| 

“How did I miss that?” – 8 tips for editing and proofing like a pro

Hands up if you’ve ever uttered, “How did I miss that?” Whether it was an email, a tweet or a press release, there’s nothing worse than that sinking feeling after noticing an error in your writing (especially when spotted approximately three seconds after pressing ‘send’).

The importance of editing and proofreading cannot be overstated. The most brilliant piece of written material can instantly lose its impact because of a comma-splice or typo. Multiple, seemingly innocuous errors can also call your credibility into question. Let’s be real: some workplaces may not have the luxury of having scrupulous editors on hand and even automated systems (spellcheck, Grammarly or the like) fail us from time to time. So, fellow writers, the onus is on us to protect our content (and egos) from unnecessary bruising. To help you out, our content team collected 8 editing and proofreading tips and tricks:

  1. Is your content ready? It’s amazing how many people will ask a colleague to edit their work but then cease the process because a new idea has suddenly popped into their mind. There’s no point in editing at a structural level if your thoughts have not yet been concretely organized on paper.
  2. Set aside time. When are mistakes most likely to happen? When you’re in a rush, of course. Editing and proofreading aren’t cursory tasks; you need time and focus to do them correctly. Deadlines are unavoidable but it’s paramount to budget for editing and proofreading time and make it part of your everyday writing process.
  3. Put it down. It might sound basic but, seriously, put it down. Don’t try to edit your work as soon as you’ve typed the last word. After writing, your brain is highly connected to what it just produced. Disconnect it. Move on to something else; grab a coffee, tackle another work project and re-visit your content later—preferably when you know you’ll be ‘fresh.’
  4. Slow down. Use a blank sheet of paper to cover up your work and read it out loud one line at a time. This will help control the pace at which you read and pump the brakes on your natural proclivity to skip ahead.
  5. Look for one type of problem at a time. Don’t overwhelm your brain. Check your work first for vocabulary, then again for grammar and again for spelling. Focus on one thing at a time to prevent yourself from losing focus. Once the editing process is done, proofread it to find any lingering errors. It’s important to make it a step-by-step process, otherwise you’re going to miss things.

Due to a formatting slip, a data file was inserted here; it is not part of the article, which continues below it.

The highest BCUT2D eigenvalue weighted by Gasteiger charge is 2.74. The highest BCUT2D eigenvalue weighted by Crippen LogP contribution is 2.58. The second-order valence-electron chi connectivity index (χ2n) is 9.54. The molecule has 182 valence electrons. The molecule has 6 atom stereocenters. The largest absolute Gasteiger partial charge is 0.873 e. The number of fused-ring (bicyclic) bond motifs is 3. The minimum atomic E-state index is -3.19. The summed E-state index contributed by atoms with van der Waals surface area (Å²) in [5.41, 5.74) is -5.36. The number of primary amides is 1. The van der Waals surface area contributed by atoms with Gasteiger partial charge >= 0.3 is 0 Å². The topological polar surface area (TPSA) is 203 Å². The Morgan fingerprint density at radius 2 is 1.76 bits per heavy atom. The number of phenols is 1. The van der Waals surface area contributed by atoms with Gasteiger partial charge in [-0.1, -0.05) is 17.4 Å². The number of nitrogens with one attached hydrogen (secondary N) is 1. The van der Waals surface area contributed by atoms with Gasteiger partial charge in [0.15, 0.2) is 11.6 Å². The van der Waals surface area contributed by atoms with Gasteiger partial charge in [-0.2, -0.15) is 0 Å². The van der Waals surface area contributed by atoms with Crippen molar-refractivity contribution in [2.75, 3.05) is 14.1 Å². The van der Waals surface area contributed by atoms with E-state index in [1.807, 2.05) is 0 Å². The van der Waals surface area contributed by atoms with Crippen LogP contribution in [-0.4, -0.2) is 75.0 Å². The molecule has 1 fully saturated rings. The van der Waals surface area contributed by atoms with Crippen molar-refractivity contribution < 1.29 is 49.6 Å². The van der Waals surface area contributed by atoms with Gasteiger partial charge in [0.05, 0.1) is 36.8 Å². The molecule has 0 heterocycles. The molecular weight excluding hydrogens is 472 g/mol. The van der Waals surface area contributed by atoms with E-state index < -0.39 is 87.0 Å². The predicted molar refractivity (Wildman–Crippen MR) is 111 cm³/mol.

6. Read your content backward. Our brains have the ability to predict what comes next, which is why we can ‘skim’ information so easily. Unfortunately, this skill can work against us when editing and proofreading. To illustrate this point, see how you fare reading the following:
    Unisg the icndeblire pweor of the hmuan mnid, aocdcrnig to rseecrah at Cmabrigde Uinervtisy, it dseno’t mttaer in waht oderr the lterets in a wrod are, the olny irpoamtnt tihng is taht the frsit and lsat ltteer be in the rhgit pclae.
    It can seem tedious but reading your work backward is a sure-fire way to weed out typos. This activity removes all context from what you’re reading; obliging you to isolate and scrutinize each word.
  7. Get a second set of eyes. When it’s your own work, you already know what you’re trying to say. We highly recommend having at least one other person to read your work. For the best result, have one set of eyes for editing and another for proofreading. An extra tip: have your editing partner read your work back to you—you’ll hear exactly how it sounds and observe how they’re interpreting it, vital information that’s hard to get any other way.
  8. Identify your bad habits. Take notice of your mistakes and think critically about why you’re making them. Were you rushed? Overwhelmed? Daydreaming? Will one of the 7 steps listed above help you to address the problem?

It’s not always easy to edit or proofread your own work, but always put the effort in to become a better editor and proofreader. You will not only prevent those agonizing ‘facepalm’ moments but also instill confidence in your written work—and you as a professional.

Go on with your bad self and get ruthless. Protect the power of your words by ensuring they come across as your brain intended.

Discussion: What’s your most cringe-worthy proofreading gaffe? Tell us on Twitter: @forwardlevel #WorstTypoEver

 |  | Share  

Interested in our ideas? Sign up to receive our blogs.